Tetsuki, The Kamikaze
Tetsuki Seki was born and brought up a pious man and a courageous, but very noble soul indeed. His parents were devoted to the Emperor, but in a strange way had very visionary aspirations for their youngest son.
However, this was not to be, and the call came in 1944, when Tetsuki was just 24 and completing his final year at an Academy for training pilots. As requested by the Emperor. Tetsuki joined the Special Attack Unit, and was assignment to fight against Allied vessels on suicide attacks. This was in the closing stages of the Pacific Campaign of World War 2, designed to destroy enemy ships more effectively, than was possible with conventional attacks.
Tetsuki was given an aircraft, purpose-built explosive missiles, and was ordered to attempt to crash his aircraft into enemy ships in a "body attack." His plane was laden with bombs, torpedoes, full fuel tanks and explosives. He was chosen for his accuracy, as this was much better than a conventional attack, and could sustain damage which would disable a conventional attacker and still achieve its objective.
The goal of crippling or destroying large numbers of Allied ships, particularly aircraft carriers, was considered by the Emperor to be crucial and as such a just reason for sacrificing pilots and their aircrafts.
In October, 1944, Tetsuki knew that they had suffered several critical military defeats. They were also losing pilots faster than the time taken to train their replacements. But his country was unwilling to surrender, and so this led to the use of kamikaze tactics (aerial and non-aerial suicide strikes) as Allied forces advanced towards their homelands.
Tetsuki was devout but courageous, as well as a patriot to his country, and so he found himself caught up in the tradition of death instead of defeat, capture, and perceived shame. This was one of the primary traditions, that he saw deeply entrenched in the military culture; in the samuri and the Bushido code: loyalty and honour until death.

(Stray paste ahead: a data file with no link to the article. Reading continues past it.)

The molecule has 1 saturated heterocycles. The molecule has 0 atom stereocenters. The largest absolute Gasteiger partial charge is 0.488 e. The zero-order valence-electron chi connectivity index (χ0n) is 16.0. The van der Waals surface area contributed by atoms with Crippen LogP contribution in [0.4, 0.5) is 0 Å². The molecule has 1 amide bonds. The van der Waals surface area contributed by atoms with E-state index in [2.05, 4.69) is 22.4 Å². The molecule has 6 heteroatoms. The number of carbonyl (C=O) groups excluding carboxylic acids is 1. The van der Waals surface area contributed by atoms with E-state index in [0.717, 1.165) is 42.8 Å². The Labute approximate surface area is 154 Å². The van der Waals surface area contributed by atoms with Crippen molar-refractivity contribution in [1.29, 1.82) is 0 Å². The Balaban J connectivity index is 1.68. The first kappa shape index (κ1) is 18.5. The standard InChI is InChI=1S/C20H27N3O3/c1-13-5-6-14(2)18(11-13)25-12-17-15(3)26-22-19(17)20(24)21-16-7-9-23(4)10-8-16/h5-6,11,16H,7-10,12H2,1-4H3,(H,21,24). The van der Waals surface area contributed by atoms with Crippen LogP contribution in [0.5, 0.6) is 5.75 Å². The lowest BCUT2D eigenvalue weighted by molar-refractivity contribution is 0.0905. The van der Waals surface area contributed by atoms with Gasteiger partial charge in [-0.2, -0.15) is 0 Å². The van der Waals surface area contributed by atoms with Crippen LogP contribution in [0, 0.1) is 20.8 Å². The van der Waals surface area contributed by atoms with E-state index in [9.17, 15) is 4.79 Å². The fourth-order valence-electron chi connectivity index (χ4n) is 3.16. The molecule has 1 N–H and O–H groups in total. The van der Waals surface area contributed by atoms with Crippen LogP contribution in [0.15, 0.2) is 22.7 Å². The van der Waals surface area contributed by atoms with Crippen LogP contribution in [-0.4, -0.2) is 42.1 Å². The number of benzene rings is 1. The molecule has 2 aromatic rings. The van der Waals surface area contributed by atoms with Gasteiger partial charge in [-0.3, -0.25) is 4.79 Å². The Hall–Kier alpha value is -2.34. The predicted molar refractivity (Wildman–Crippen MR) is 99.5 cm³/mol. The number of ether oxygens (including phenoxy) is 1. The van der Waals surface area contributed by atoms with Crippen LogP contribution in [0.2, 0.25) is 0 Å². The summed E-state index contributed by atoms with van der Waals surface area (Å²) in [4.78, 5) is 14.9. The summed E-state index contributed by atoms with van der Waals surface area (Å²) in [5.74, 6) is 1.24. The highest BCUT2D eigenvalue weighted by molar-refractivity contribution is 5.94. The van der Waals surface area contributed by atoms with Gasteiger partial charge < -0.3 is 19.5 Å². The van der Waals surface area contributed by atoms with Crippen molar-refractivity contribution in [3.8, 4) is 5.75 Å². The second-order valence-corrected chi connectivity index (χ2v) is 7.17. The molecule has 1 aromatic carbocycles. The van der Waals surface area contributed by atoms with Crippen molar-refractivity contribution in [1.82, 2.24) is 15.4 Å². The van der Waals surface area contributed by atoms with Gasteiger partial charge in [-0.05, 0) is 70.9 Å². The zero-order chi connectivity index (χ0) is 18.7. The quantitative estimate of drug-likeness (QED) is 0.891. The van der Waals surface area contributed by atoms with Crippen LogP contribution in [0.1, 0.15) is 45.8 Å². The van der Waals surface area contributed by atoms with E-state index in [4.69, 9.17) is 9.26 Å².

If Tetsuki knew what he was fighting for, he did not show it. He began to prepare himself mentally and psychologically for his demise. Perhaps by sinking a large enemy vessel, he thought, his death would pay the debt his parents owed and show the love they had for their families, friends, and Emperor.
He believed in the nobility of spirit; that it would keep the homeland from ruin. It was in this cause, that he became extraordinarily blissful, and ready to offer his life, such as he never would again.
Nose-diving from a perilous height, Tetsuki offered up his Soul to the Tao, prayed for those alive and shouted ‘victory’ to the Empire, as he plunged the aircraft into the enemy ships below.
Approximately 2,800 Kamikaze attackers sank 34 Navy ships, damaged 368 others, killed 4,900 sailors, and wounded over 4,800. Despite radar detection and cuing, airborne interception, attrition, and massive anti-aircraft barrages, 14 percent of Kamikazes survived to score a hit on a ship; nearly 8.5 percent of all ships hit by Kamikazes sank. - Manatita, 27th May, 2017.
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